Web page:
Do you have a restoration project in the Béarn?

No, I will not start a business. But I could cook occasionally, for friends or events.

Yves Camdeborde in front of the Régalade.


Yves Camdeborde in front of the Régalade.

Christian Daumerie

Yves Camdeborde in front of the Régalade in the 14th arrondissement of Paris.


Yves Camdeborde in front of the Régalade in the 14th arrondissement of Paris.

Jacques Ballarin

We talk a lot about “bistronomy”. Do you claim that designation?

In 1992 I did what I wanted with La Régalade: make haute cuisine accessible to as many people as possible. Don’t let it be pompous and embarrassing for people. A few years later, Sébastien Demorand (editor’s note: culinary critic who died in 2020) said to me: “You do bistronomy because it’s somewhere between bistro and gastronomy”. I tried to make contemporary what we could find in village inns where the mayor, the worker and the doctor could sit around a table. We had that near our home in Pau with the Berry.

In 1992 you launched the La Régalade restaurant with a full menu for 100 francs. Is it still possible to make a popular and accessible kitchen?

Yes. Even if it stays within budget. It is possible to prepare a menu for 50 euros including an aperitif, starter, main course, cheese, dessert, coffee and digestif and a bottle of wine for two people.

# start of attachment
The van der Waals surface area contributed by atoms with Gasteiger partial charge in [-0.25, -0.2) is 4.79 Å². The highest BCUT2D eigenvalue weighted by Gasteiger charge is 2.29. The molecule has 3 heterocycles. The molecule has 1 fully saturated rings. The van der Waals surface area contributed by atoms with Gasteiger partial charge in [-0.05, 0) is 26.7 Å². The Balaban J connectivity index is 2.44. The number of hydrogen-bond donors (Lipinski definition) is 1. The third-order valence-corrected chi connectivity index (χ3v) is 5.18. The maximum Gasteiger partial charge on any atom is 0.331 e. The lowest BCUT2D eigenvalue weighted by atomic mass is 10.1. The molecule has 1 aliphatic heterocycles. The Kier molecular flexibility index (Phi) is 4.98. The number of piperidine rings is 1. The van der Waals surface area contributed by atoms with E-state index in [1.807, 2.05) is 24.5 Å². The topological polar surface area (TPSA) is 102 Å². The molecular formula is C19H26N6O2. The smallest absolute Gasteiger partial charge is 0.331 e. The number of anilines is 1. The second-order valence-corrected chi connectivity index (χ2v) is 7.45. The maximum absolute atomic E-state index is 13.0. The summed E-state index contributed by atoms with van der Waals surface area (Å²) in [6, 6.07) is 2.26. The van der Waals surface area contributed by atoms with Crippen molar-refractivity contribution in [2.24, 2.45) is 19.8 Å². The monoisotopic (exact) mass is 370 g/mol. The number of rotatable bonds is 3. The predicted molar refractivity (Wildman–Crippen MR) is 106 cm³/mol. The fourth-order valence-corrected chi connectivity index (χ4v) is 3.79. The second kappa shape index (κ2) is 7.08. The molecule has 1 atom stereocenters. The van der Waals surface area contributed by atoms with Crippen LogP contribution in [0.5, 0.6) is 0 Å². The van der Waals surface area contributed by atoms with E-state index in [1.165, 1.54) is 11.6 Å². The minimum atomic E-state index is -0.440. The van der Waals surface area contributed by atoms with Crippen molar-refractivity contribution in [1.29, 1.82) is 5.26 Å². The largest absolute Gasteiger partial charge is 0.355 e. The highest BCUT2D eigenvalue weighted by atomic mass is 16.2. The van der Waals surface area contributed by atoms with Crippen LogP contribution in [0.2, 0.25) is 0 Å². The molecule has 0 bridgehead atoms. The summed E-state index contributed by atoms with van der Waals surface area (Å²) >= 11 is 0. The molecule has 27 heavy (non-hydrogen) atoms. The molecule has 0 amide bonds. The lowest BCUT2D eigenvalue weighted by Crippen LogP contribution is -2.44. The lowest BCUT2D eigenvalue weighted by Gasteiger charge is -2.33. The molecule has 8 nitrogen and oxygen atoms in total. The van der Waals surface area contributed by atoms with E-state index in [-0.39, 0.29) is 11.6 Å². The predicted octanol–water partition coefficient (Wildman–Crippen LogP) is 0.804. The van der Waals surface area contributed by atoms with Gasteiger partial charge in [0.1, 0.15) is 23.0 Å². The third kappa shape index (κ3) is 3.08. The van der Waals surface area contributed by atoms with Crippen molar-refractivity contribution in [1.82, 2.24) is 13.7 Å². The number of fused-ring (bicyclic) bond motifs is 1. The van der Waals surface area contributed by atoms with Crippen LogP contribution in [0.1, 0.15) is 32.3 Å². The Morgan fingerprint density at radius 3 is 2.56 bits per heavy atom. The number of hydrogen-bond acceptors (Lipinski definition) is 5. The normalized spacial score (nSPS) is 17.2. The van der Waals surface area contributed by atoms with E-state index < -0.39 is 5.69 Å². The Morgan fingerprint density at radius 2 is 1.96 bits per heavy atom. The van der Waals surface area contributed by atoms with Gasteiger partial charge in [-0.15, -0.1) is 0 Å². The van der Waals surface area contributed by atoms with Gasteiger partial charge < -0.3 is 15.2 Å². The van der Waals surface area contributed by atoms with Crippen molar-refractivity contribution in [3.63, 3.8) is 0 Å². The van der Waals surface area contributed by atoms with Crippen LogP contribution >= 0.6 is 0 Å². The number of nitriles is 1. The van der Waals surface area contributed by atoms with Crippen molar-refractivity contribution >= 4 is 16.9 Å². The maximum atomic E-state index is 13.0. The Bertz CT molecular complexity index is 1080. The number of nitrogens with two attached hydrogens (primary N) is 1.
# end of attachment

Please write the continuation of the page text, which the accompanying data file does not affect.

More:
Yves Camdeborde in the kitchens at La Régalade.


Yves Camdeborde in the kitchens at La Régalade.

Daniel Bardo

How has your menu changed in twenty years?

In the past we would have served 120 grams of squid with 30 grams of vegetables as a starter. Today we would make an ink risotto for 100 grams. We would fry the squid with garlic and parsley, but only 50 grams. Because it is animal protein that has gained weight. It is she who raises the price of a plate.

You were present at the last agricultural show, where you gave an engaging lecture on foie gras…

One has to wonder if we haven’t gone too far in overproducing this product. We need to regulate how we regulate scallop fishing. We have seen pork destabilized in Brittany. Poultry is a disaster. Overproduction means animal abuse comes into play, but also antibiotic treatments or excessive force-feeding to produce quickly. It would be necessary to find peasant common sense. Let’s stop eating animal protein every day and eat it twice a week.

Yves Camdeborde in conversation with Pierre Berbizier.


Yves Camdeborde in conversation with Pierre Berbizier.

Jean Jacques Saubi

What are your projects?

I have five books to be published by 2024. One about Jean Gabin’s life at the table, another about cookbooks since the 16th century. I collect a lot: I have more than 3,000 cookbooks. Another book will be about the banquets that shaped the history of rugby.

One of the banquets concerns the Pau section, which ones do you support?

Yes of course. there will be one

And watch TV?